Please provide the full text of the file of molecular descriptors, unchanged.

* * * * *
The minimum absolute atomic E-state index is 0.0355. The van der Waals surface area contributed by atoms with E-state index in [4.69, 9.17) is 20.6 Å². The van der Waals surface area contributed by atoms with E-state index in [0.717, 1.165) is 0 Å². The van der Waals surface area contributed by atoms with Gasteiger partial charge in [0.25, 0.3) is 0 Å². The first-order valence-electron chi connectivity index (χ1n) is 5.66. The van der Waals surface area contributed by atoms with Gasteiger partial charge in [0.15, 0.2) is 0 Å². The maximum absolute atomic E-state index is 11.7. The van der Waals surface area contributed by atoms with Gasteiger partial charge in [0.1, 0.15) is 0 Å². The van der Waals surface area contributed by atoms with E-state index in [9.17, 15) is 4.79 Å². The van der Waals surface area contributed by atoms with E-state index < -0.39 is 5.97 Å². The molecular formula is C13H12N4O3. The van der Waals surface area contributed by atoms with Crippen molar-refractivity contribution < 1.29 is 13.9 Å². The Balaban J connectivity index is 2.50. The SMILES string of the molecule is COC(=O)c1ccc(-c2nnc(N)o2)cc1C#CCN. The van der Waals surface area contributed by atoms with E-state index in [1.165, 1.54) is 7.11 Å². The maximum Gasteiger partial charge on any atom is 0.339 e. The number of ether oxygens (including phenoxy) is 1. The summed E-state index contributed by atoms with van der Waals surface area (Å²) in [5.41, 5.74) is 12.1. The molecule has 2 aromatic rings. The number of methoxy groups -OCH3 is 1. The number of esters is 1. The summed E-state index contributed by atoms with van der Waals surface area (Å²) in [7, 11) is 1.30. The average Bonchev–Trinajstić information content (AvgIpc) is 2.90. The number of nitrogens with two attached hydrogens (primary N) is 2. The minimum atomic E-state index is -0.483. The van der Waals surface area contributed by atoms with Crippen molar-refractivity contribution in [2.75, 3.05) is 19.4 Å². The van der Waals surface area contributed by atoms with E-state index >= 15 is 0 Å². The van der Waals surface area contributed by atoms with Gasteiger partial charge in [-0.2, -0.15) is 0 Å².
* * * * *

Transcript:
The minimum absolute atomic E-state index is 0.0355. The van der Waals surface area contributed by atoms with E-state index in [4.69, 9.17) is 20.6 Å². The van der Waals surface area contributed by atoms with E-state index in [0.717, 1.165) is 0 Å². The van der Waals surface area contributed by atoms with Gasteiger partial charge in [0.25, 0.3) is 0 Å². The first-order valence-electron chi connectivity index (χ1n) is 5.66. The van der Waals surface area contributed by atoms with Gasteiger partial charge in [0.15, 0.2) is 0 Å². The maximum absolute atomic E-state index is 11.7. The van der Waals surface area contributed by atoms with Gasteiger partial charge in [0.1, 0.15) is 0 Å². The van der Waals surface area contributed by atoms with E-state index in [9.17, 15) is 4.79 Å². The van der Waals surface area contributed by atoms with E-state index < -0.39 is 5.97 Å². The molecular formula is C13H12N4O3. The van der Waals surface area contributed by atoms with Crippen molar-refractivity contribution < 1.29 is 13.9 Å². The Balaban J connectivity index is 2.50. The SMILES string of the molecule is COC(=O)c1ccc(-c2nnc(N)o2)cc1C#CCN. The van der Waals surface area contributed by atoms with E-state index in [1.165, 1.54) is 7.11 Å². The maximum Gasteiger partial charge on any atom is 0.339 e. The number of ether oxygens (including phenoxy) is 1. The summed E-state index contributed by atoms with van der Waals surface area (Å²) in [5.41, 5.74) is 12.1. The molecule has 2 aromatic rings. The number of methoxy groups -OCH3 is 1. The number of esters is 1. The summed E-state index contributed by atoms with van der Waals surface area (Å²) in [7, 11) is 1.30. The average Bonchev–Trinajstić information content (AvgIpc) is 2.90. The number of nitrogens with two attached hydrogens (primary N) is 2. The minimum atomic E-state index is -0.483. The van der Waals surface area contributed by atoms with Crippen molar-refractivity contribution in [2.75, 3.05) is 19.4 Å². The van der Waals surface area contributed by atoms with E-state index >= 15 is 0 Å². The van der Waals surface area contributed by atoms with Gasteiger partial charge in [-0.2, -0.15) is 0 Å².